John 2:13-22 contains Jesus’ first “cleansing” of the Temple where he denounces their evil practices concerning worship of God. This is such a great example of anger used in a godly way.
This is one of the most violent reactions Jesus has. He drives out the animals. He turned over the tables of the money-changers. If you were present to witness this event where Jesus has a whip, is driving people out of the temple, chasing out sheep and oxen, overturning tables, and pouring out money, and yelling, would you think he sinned? Our definition of sin is sometimes slightly off. If we think Jesus sinned here, then we need to adjust our definition.
Sometimes anger is wrong and sinful. Sometimes anger is right and proper. Christians today need to learn that it is right to be indignant. It is right to be angry when God’s name is denied, when that which is unholy and that which is impure is taught and practiced by others. And it should be a righteous indignation in the heart and lives of God’s people.
Notice that Jesus was not overcome with anger. He was in control the entire time. Verse 15 reveals his patience. He made a whip of cords. It would have taken him time to gather the materials and to carefully braid the cords into a whip. Jesus is in control. He is not blacking out, not lashing out, not doing anything he will regret, he is thinking his actions through.
Whips in that time were braided to make a handle. Jesus, being a man used to working with his hands, could make this whip quickly but still would have taken perhaps five to ten minutes. At this time, I imagine Jesus fuming and watching the Temple’s business, the source of his anger. In my imagination, Jesus is considering what he is going to do and thinking how it needs to be done. The fact that he braided the whip shows his patience and self-control.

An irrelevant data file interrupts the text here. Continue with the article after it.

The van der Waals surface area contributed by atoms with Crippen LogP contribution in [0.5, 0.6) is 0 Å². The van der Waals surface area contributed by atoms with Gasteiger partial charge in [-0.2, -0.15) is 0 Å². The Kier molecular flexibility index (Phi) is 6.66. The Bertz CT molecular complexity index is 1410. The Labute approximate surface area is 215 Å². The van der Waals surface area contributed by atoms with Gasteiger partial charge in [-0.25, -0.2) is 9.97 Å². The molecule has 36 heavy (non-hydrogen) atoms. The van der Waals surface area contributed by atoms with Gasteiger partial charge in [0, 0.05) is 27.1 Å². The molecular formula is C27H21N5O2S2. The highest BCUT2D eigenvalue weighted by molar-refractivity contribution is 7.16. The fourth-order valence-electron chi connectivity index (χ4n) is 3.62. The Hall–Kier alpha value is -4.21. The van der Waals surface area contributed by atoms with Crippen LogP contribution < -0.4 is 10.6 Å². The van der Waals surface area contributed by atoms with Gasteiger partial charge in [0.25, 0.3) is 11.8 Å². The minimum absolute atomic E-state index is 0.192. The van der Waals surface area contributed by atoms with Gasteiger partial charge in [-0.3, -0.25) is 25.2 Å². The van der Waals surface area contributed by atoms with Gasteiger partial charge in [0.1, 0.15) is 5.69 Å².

Anger is a dangerous emotion because it risks overtaking us and shutting off our conscious reasoning. But that does not mean anger itself is sin. God gets angry and so does Jesus. Anger is good when done in the proper way, in proper measure, for the proper reason.
[Eph 4:26-27 ESV] 26 Be angry and do not sin; do not let the sun go down on your anger, 27 and give no opportunity to the devil.
Are there times when you should make a scene out of anger? Yes. They are few and far between, but yes. Most often people are controlled by their anger, angry at the wrong thing, or too afraid to do anything. But there are times for a public demonstration of anger. Worship being abused is one of them. This is the appropriate response when we see worship become for-profit business.
I know for myself, when I find something that stirs up anger it is important not to react then and there. I take time to step back from the scene, think things through, and often ask my wife or friends if I am overreacting. And often, if it is a silly reason to be mad, doing something else will calm you down. As a kid I was taught to hold your breath and count to ten. Jesus certainly did a version of that when he made the whip, but after calming himself he found his anger to be justified and he needed to act.
Anger isn’t sin, but it is an “opportunity to the devil.” So we must be cautious and self-controlled in our anger.